2 thoughts on “Aggressive New Scheme Exposes Article V Convention Lobby

  1. This article is only opinionated misinformation. I have to ponder the vitreosity of JBS reports. They seem disingenuous at best.
    An article V convention cannot be called by congress on multiple different applications. If this were true, a convention should have already been called. In the 70’s, a balanced budget convention nearly reached the 34 state threshold. Had congress considered the applications for a balanced budget convention prior 1960, they would have succeeded. Additionally, there have been an estimated 400 different convention applications. Not one specific purposed application group has reached the 34 state threshold.
    States have the power to limit the scope of an Article V convention: Mark Levin, is one scholar who advances that view. Some feel that Congress’s duty to call a convention when requested by the states means that it must call the convention that the states requested. If the states, therefore, request a convention limited to a certain subject matter, then the convention that is called would likely need to be limited in the way the states requested.
    If states have the power to limit an Article V convention to a particular subject matter, and Congress only has power to call a convention but no further power to control or regulate it, then a potential concern becomes whether an Article V convention could become a “runaway convention” that attempts to exceed its scope. If a convention did attempt to exceed its scope, none of the amendments it proposed would become part of the constitution until three-fourths of the states ratified them, which is more states than are required to call a convention in the first place.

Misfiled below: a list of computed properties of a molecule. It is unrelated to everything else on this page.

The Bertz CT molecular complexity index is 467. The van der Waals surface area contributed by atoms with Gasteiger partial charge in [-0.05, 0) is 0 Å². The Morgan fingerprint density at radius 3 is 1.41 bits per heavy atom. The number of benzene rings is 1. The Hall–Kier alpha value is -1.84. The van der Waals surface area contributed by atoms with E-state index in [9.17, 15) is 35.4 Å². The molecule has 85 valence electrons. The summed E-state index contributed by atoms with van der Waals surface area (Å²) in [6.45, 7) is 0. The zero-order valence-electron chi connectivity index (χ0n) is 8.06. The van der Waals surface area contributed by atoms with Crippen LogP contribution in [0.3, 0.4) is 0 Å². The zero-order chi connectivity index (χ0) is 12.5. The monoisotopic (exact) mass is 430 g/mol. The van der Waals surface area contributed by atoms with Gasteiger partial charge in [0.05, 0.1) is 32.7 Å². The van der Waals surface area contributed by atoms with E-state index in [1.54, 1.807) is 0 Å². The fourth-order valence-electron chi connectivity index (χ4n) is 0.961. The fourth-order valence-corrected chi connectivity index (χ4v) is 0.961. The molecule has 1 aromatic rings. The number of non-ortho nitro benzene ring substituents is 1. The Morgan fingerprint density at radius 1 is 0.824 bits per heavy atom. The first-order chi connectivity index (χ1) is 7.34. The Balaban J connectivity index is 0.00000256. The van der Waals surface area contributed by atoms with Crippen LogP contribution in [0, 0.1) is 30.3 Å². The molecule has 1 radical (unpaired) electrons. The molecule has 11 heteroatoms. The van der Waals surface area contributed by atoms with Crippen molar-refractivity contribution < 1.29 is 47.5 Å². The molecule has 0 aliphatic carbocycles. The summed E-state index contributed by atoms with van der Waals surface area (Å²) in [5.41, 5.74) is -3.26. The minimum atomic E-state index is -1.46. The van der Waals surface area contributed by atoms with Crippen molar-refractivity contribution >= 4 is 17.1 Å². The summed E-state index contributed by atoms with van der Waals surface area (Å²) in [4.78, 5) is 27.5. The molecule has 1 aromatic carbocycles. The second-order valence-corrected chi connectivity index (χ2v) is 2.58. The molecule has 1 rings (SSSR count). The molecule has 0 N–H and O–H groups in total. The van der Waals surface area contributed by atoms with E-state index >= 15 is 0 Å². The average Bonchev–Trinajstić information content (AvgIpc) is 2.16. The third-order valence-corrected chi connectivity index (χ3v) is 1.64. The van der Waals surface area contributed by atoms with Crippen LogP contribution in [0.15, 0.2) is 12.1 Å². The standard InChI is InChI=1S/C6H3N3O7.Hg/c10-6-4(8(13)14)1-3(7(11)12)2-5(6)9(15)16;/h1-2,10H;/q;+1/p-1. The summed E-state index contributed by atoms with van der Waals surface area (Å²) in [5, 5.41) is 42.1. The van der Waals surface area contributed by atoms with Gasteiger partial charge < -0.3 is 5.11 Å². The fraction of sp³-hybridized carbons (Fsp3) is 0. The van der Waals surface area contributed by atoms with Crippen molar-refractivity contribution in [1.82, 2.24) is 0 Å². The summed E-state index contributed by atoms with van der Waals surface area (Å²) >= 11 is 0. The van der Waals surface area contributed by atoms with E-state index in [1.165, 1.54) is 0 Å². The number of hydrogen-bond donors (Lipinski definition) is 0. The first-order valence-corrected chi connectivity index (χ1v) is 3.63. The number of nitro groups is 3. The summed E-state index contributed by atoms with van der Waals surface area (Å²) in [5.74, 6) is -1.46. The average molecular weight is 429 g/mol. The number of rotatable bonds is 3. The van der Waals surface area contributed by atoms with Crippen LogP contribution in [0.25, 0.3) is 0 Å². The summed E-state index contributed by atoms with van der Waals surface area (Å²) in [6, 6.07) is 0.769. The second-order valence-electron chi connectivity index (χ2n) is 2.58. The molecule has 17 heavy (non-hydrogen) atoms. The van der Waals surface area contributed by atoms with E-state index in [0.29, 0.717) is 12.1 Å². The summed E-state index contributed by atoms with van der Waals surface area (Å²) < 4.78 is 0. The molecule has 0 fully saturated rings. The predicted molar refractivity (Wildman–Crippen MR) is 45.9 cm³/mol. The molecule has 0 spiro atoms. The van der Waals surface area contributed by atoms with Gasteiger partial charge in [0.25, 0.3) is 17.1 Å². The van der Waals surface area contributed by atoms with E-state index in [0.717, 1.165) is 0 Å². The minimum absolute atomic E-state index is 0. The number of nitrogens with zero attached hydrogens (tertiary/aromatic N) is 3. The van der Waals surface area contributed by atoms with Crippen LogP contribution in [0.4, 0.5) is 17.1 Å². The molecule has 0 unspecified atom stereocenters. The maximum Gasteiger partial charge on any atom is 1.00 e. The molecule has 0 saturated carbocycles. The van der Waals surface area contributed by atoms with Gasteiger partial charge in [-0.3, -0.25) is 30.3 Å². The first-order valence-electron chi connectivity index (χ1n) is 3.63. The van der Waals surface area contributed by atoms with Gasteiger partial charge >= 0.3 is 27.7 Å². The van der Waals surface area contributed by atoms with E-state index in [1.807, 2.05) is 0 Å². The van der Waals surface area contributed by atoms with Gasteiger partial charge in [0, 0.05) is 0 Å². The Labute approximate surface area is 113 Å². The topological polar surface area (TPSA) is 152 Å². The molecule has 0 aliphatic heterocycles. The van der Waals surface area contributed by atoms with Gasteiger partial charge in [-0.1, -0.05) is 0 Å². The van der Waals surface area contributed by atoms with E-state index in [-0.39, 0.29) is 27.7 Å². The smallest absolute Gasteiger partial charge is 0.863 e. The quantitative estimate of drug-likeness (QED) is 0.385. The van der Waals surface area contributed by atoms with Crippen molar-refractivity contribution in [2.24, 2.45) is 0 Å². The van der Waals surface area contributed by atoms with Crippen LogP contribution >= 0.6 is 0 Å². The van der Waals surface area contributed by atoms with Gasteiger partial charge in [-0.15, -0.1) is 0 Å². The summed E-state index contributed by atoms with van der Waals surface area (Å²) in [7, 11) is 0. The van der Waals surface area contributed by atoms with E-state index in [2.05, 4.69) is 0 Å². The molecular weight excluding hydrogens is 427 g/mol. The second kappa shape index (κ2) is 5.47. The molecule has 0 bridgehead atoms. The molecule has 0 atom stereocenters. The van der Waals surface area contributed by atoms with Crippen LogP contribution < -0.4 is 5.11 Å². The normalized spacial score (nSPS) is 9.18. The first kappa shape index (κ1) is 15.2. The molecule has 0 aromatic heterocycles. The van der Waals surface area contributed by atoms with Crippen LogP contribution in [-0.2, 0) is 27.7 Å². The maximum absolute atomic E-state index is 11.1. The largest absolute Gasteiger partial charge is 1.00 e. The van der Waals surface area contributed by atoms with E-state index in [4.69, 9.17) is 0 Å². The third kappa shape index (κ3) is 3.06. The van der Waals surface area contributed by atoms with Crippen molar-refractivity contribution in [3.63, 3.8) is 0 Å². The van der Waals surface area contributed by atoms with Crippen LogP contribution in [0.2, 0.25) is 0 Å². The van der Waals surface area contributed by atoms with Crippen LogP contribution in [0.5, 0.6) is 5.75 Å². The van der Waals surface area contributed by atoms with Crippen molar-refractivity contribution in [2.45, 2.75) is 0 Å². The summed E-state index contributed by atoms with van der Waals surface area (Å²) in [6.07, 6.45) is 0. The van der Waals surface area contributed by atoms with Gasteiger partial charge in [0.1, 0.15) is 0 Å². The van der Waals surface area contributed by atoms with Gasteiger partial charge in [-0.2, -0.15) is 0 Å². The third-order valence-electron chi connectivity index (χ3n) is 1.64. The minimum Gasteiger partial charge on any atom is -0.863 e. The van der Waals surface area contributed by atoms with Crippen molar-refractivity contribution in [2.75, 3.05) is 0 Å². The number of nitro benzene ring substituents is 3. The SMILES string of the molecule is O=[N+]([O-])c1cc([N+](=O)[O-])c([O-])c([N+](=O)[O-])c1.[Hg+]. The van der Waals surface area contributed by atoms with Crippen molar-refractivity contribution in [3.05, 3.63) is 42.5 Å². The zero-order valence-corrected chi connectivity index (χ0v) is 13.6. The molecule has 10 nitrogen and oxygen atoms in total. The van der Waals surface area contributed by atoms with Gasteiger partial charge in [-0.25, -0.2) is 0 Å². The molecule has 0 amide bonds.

United States’ experience with state constitutional conventions; over 600 state constitutional conventions have been held to amend state constitutions, with little evidence that any of them have exceeded their scope. This is reinforced by the fact that prior to the 1787 Philadelphia Convention, there were many other conventions of the states (some called by Congress, but most called by the states themselves) where the delegates operated within the scope of their commissions.
    The delegates to the 1787 Constitutional Convention did disregard Congress’s recommendation to “solely amend the Articles Of Confederation”, which required unanimous ratification, but as Madison noted in Federalist No. 40, the resolution Congress passed in February 1787 endorsing the Convention was only a recommendation. Regardless, the delegates sent nothing to the States at all, sending their new Constitution to Congress, AS WAS THEIR MANDATE. Congress debated the matter before voting to send it on to the States for ratification with no recommendation for or against. In the end every state ratified the constitution as we know it today.

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